The Post-Crisis Global Economy: Getting to the Bottom of Some Unanswered Questions

Photos and story by Nina Gehan, Division of International Studies

As the global economy emerges from the worst economic crisis since the Great Depression, attention has shifted toward the prospects for recovery, as well as the need for reform of the policies and institutions governing international finance.

The global and U.S. economies in the aftermath of the financial crisis was at the center of the panel discussion,  The Post-Crisis Global Economy: Prospects for Recovery and Reform,” held earlier this week in  UW–Madison’s Grainger Hall.

After introductions by Gilles Bousquet, dean of the Division of International Studies, and Mark Copelovitch, assistant professor of political science and public affairs, Jeffry Frieden, Stanfield professor of International Peace at Harvard University, delivered the keynote address.

Frieden spoke about a debt crisis of monumental proportions that shared many similarities with other debt crises that have occurred since the 1880s. He blamed the crisis on massive foreign borrowing and a faltering U.S. economic policy, which he described as a “foreign borrowing binge.”

Frieden noted that it is not only debtor countries like the U.S. that will have to change their economic and political practices to recover from the financial crisis, but also surplus countries like China, that have relied heavily on exports to debtor countries in order to build their own economies.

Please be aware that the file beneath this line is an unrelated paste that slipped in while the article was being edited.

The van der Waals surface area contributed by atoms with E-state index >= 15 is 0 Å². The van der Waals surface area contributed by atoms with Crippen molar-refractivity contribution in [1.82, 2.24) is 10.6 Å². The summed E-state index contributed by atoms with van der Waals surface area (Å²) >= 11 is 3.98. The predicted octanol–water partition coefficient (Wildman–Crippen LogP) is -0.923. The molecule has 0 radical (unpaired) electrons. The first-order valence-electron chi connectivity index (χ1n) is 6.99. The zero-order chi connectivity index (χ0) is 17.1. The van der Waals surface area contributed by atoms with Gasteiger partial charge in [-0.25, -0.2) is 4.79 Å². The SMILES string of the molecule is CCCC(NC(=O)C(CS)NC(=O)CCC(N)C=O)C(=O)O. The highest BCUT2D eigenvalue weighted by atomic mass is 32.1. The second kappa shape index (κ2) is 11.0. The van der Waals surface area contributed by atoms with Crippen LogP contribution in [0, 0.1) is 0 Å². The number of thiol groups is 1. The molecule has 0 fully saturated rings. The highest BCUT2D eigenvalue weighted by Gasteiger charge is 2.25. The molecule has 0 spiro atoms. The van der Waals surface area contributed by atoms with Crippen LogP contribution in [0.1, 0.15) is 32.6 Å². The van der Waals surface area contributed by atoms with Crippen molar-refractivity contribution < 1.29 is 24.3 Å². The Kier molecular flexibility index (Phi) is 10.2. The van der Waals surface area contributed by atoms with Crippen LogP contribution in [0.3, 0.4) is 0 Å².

Frieden concluded that the recovery would not be easy and might provoke a backlash which could threaten global economic cooperation.

“We face difficult times,” he concluded.

Frieden’s address was followed by responses from panelists Michael Knetter, Albert O. Nicholas dean of the Wisconsin School of Business, and Menzie Chinn, professor of economics and public affairs, both of UW–Madison. The three agreed that little had been done to address the problems that led to the global economic crisis, but that the U.S. was slowly taking steps towards recovery.

The panelists also considered if one can speak confidently of growth prospects in the U.S., whether the causes of the crisis have been adequately addressed, what further barriers exist to a full recovery, and how  further economic and financial crises can be avoided in the future.

“There’s a lot of thinking going on, but little has been done about these issues yet,” Chinn said.

The panel was organized by the Center for World Affairs and the Global Economy (WAGE) and the Center for International Business Education and Research (CIBER), sponsored by UW–Madison’s Division of International Studies and the Wisconsin School of Business, and co-sponsored by the Department of Political Science, and the La Follette School of Public Affairs.